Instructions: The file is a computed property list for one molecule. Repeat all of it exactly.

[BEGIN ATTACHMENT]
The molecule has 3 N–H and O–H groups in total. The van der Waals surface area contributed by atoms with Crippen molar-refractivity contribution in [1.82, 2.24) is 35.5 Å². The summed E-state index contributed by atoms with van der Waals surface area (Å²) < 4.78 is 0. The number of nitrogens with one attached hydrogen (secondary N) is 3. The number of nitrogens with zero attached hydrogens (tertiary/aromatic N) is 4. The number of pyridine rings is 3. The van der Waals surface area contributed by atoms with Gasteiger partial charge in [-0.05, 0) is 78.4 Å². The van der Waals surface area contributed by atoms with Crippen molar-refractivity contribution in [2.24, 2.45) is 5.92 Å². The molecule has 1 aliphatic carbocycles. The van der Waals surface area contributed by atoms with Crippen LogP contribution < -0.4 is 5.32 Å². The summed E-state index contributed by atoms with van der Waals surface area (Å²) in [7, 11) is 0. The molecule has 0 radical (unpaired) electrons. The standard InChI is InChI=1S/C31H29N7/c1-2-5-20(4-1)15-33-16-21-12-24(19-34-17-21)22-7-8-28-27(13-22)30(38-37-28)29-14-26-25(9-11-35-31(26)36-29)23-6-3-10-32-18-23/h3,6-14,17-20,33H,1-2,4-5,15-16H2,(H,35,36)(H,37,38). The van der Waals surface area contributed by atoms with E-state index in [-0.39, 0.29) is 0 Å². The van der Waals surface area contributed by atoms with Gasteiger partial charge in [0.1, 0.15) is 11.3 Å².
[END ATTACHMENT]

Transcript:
The molecule has 3 N–H and O–H groups in total. The van der Waals surface area contributed by atoms with Crippen molar-refractivity contribution in [1.82, 2.24) is 35.5 Å². The summed E-state index contributed by atoms with van der Waals surface area (Å²) < 4.78 is 0. The number of nitrogens with one attached hydrogen (secondary N) is 3. The number of nitrogens with zero attached hydrogens (tertiary/aromatic N) is 4. The number of pyridine rings is 3. The van der Waals surface area contributed by atoms with Gasteiger partial charge in [-0.05, 0) is 78.4 Å². The van der Waals surface area contributed by atoms with Crippen molar-refractivity contribution in [2.24, 2.45) is 5.92 Å². The molecule has 1 aliphatic carbocycles. The van der Waals surface area contributed by atoms with Crippen LogP contribution < -0.4 is 5.32 Å². The summed E-state index contributed by atoms with van der Waals surface area (Å²) in [7, 11) is 0. The molecule has 0 radical (unpaired) electrons. The standard InChI is InChI=1S/C31H29N7/c1-2-5-20(4-1)15-33-16-21-12-24(19-34-17-21)22-7-8-28-27(13-22)30(38-37-28)29-14-26-25(9-11-35-31(26)36-29)23-6-3-10-32-18-23/h3,6-14,17-20,33H,1-2,4-5,15-16H2,(H,35,36)(H,37,38). The van der Waals surface area contributed by atoms with E-state index in [-0.39, 0.29) is 0 Å². The van der Waals surface area contributed by atoms with Gasteiger partial charge in [0.1, 0.15) is 11.3 Å².